Michelle Troberg

M. Troberg COURSE: English Grammar, LIN204
DEPARTMENT: Language Studies
INSTRUCTOR: Michelle Troberg
LEAD DEVELOPERS: Michelle Troberg, with assistance from Simone Laughton, Laurie Harrison


The Course Design Institute hosted by the Centre for Teaching Support and Innovation at the University introduces principles of course design to faculty members who are developing a new course or who would like to hone their course design skills and refresh a course they’ve already taught. Over two days participants will learn how to design
or re-design a course of their choosing in order to enhance students’ learning experiences. The integrated and structured approach of the Institute encourages participants to consider and include accessible design within their course development. One course put through the Institute is LIN204 on English grammar. This UTM course is offered online to students from all over the world. As part of the development process for the course, the instructor and project team members have worked together to ensure that the course is more accessible to a wider range of learners. The course has been carefully structured so that each of the 461 students is a member of a smaller learning community of approximately 30 students to better support students’ individual learning requirements. Video lecturettes and ‘how-to’ instructional videos include captioning that can be helpful for students who have hearing disabilities, for those who are trying to learn in environments with high ambient noise levels, as well as for students whose first language is not English. The online format of this course provides students with flexibility in terms of location, timing, and convenience.

SYNOPSIS OF COURSE: LIN 204 (and its continuation, LIN205) approaches English grammar from a scientific point of view. It is designed for students who wish to build a solid base of grammatical knowledge that enables them to recognize regular patterns in language and to explore and analyze the exceptions and inconsistencies that also characterize real language use. Possessing a strong focal knowledge of English and achieving a permanent ability to think critically and analytically about the English language are particularly suitable for students who seek to teach English or who wish to improve their academic writing skills.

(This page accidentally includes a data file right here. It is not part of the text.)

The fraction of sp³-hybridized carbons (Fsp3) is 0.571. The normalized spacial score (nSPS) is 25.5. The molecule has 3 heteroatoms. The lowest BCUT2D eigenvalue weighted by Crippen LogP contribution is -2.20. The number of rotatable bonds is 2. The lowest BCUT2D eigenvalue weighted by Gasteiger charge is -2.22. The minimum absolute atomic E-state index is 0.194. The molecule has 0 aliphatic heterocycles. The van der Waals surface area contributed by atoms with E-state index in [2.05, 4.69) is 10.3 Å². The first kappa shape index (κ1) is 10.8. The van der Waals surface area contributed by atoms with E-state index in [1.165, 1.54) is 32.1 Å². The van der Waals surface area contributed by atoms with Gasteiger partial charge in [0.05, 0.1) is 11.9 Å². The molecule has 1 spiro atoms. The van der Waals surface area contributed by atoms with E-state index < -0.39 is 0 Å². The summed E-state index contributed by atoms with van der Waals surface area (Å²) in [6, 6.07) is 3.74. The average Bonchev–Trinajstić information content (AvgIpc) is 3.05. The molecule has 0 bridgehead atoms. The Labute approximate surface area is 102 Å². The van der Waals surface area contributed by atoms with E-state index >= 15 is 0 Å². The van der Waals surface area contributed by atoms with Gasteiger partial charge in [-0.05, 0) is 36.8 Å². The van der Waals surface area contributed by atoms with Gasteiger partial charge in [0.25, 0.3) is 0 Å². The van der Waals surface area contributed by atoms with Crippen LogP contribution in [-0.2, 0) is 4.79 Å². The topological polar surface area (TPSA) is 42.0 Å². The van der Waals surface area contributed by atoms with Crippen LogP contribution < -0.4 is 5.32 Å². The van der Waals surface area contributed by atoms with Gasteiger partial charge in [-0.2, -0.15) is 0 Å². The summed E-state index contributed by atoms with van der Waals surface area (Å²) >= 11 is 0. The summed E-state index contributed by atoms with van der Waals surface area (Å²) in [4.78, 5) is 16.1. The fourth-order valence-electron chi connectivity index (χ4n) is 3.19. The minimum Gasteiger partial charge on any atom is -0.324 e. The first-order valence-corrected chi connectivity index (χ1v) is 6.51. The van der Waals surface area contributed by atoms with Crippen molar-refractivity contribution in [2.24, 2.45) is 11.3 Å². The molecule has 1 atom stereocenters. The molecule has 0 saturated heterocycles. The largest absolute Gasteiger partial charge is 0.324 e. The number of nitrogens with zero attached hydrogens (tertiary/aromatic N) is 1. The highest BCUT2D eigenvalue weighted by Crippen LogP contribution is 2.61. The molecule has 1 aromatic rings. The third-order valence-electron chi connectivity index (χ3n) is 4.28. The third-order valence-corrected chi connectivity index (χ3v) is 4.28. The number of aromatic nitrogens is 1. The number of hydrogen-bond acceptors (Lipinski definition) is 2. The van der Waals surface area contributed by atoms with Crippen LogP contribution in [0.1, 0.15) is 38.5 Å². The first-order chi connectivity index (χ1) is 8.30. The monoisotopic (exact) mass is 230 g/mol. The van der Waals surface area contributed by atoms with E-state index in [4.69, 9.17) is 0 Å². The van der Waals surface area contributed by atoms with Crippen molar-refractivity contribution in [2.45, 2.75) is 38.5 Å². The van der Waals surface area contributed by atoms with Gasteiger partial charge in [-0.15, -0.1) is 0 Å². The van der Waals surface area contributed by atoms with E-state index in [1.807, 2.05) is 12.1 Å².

The course goals are to teach students how to think analytically about English and how to write brief linguistic analyses in an organized and register appropriate way (as part of the Writing Development Initiative at UTM). The course also aims to inspire students to pursue a program in linguistics.

Upon successful completion of LIN204, the student should be able to (i) recognize and justify examples of the main grammatical categories, (ii) identify specific nonstandard usage and grammatical errors, (iii) categorize and analyze distribution patterns, (iv) analyze nonstandard usage or grammatical errors using basic concepts and terminology, and (v) produce a short essay that evaluates a (prescriptive) article from a prominent newspaper, identifying claims, and interpreting them in terms of the concepts and terminology discussed in the course.


I faced three big challenges when designing this course:

  1. Properly formulating my goals and intended learning outcomes and linking them up with meaningful learning activities and assessments. That is to say, I was asked to think about the logic of my course starting with the big ideas.
  2. The shortage of instructor and TA availability that I thought would be required to properly assess student performance.
  3. Designing the course for online delivery. I knew nothing about this approach, the most common practices, or the best practices.


  1. I was able to link my goals and intended outcomes to meaningful assessments.
  2. I learned about ways to integrate more formative assessment into the course
  3. I worked with Simone Laughton, who helped me arrive at the simplest way to design the course for online learning, using strategies that were suited to me as an instructor.

YOUR BIGGEST “TAKE AWAY” FROM THE COURSE DESIGN INSTITUTE? I learned about the importance of formative assessment and I gained some good ideas about how to implement it in my course.

DID YOU SEEK ANY ADDITIONAL SUPPORT (e.g. CONSULTATION, PRINT OR ONLINE CTSI RESOURCES) IN TERMS OF DESIGNING YOUR COURSE? WHAT HELPED YOU? Simone Laughton (UTM Library, IT liaison) was by far my most valuable resource in designing this course.

YOUR NEXT STEPS: I am currently working out how I will assess my students using low stakes online quizzes (formative), scaffolded writing assignments, and traditional tests. I am also developing how the course content will be delivered and have decided on posting a series of three 5-10 minute pre-recorded lecturettes (with reading assignments) that will effectively replace the traditional 2-hour lecture. The lecturette was another revelation from the Course Design Institute.